Inihaw na Panga

Inihaw na panga or Grilled jaws is a popular dish in the Philippines where soy sauce marinated fish jaws are grilled in charcoal commonly served as a beer match or what we call pulutan. Now you might be wondering why fish jaws? Well this part when coming from a large fish like tuna or hapuka will contain lots of collagen infused meat making it super juicy, tasty and tender when cooked. This part in developed countries are mostly thrown away but in Asian countries this is the most sought after part hence you won’t see this sold in major supermarkets and only in Asian shops. I remember when I came here before this part was sold so cheap but due to the demand from Asians the price went up costing as much as $15.00 per kilogram when demands are high.

If you haven’t tried this fish part I suggest you do as it will change your views on it, for me this is the best part of the fish as it is so moist even overcooking it will yield a good result. Cooking this part is not hard as well just treat it as a normal fish fillet, best used in soups especially when you don’t want to try fish head and it is also best for grilling like this recipe below.

Inihaw na Panga
Prep time
Cook time
Total time
Serves: 6-8
  • 2 kg Large Fish (Tuna, Hapuka, Grouper) Jaw
  • ½ cup soy sauce
  • juice from 1 lemon
  • salt
  • freshly ground black pepper
Basting Sauce
  • ⅓ cup soy sauce
  • ¼ cup water
  • ⅓ cup packed brown sugar
  • juice from half lemon
  • 2 tsp cornstarch
  • 3 cloves garlic
  • 2 tbsp oil
  1. Combine all marinade ingredients together.
  2. Place fish in a zip lock bag together with the marinade, let it marinate for at least 2 hours.
  3. Prepare your basting sauce. Place oil in a sauce pan then sauté garlic on low heat.
  4. Combine remaining ingredients in a bowl then mix until free of lumps, pour over the sauce pan then bring to a boil. Simmer for 2 minutes or until it thickens.
  5. Drain marinade from fish then place them on a grill (charcoal grill preferred), cook for 10 to 15 minutes on each side while continuously basting with prepared basting sauce on the last 5 minutes of the cooking time.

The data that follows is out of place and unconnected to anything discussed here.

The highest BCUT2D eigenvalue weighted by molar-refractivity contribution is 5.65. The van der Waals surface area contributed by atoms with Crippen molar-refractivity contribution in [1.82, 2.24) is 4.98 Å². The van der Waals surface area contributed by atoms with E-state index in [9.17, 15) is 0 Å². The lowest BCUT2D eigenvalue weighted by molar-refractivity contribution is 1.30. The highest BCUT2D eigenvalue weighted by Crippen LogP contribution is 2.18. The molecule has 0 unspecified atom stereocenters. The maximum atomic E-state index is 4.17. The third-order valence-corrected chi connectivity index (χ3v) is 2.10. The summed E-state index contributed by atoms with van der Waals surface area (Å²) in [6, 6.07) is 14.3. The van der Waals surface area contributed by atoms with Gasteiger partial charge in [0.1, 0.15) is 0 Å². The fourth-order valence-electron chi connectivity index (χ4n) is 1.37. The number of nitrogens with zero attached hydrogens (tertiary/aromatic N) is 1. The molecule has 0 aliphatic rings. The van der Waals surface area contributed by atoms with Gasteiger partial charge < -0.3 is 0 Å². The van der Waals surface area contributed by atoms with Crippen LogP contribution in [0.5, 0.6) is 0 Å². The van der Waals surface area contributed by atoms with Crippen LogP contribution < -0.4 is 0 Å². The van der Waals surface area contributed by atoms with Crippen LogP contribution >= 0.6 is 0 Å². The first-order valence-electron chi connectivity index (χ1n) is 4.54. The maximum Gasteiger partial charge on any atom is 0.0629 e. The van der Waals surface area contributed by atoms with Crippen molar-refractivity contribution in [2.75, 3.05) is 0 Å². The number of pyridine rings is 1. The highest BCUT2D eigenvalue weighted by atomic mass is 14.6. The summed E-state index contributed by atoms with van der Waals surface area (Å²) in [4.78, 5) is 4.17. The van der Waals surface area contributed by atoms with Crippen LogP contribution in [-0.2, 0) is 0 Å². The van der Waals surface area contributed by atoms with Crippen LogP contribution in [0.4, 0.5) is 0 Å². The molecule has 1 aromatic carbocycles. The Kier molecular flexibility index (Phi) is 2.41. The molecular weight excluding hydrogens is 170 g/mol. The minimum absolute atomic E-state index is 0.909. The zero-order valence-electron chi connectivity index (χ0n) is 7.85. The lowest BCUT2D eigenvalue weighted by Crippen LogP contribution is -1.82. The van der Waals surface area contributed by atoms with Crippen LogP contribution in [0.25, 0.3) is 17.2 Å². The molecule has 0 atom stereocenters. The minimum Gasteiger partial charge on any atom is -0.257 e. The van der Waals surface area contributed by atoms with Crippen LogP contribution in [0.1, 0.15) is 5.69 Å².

11 Responses

  1. collinsbarbara says:

    Reblogged this on barbarasfoodandfinds and commented:
    Cool beer snacks

  2. Now this one is new to me. I’ve never heard of grilling fish jaws in my life. I’m intrigued though!

  3. Kristy says:

    Well it certainly looks delicious. Initially knowing it’s a jaw freaked me out, but really when I think about it, it’s no different than other parts we eat.

  4. Karen says:

    I’ve heard of cooking fish cheeks but I’ve never heard of fish jaws…interesting.

  5. Juliana says:

    I love this part of the fish…but never cooked it…looks delicious Raymund.
    Hope you are having a fun week 😀

  6. Here in the US, fish heads normally get chucked. I love to see how other cultures make amazing use parts we wouldn’t typically eat. They look great and it’s such a simple recipe. Thanks for sharing.

  7. Yum! I grew up on fish prepared this way!

  8. peachkins says:

    WOW! Parang na-miss ko tuloy ang inihaw na Panga!

  9. Nami | Just One Cookbook says:

    We enjoy fish kama (collar) and it’s most fatty and delicious part (despite the strange shape). It’s great that we don’t waste any part of the fish. 🙂 This looks so good! You grilled it to a perfection!

  10. Wow Raymund! This is such a great authentic dish, it truly is hawker food and the best of home style cooking. The cheek is always my favourite part of the fish head and it makes my western friends laugh whenever I seek out the cheeks first on a beautiful whole fish. Love how crisp and delicious these look!

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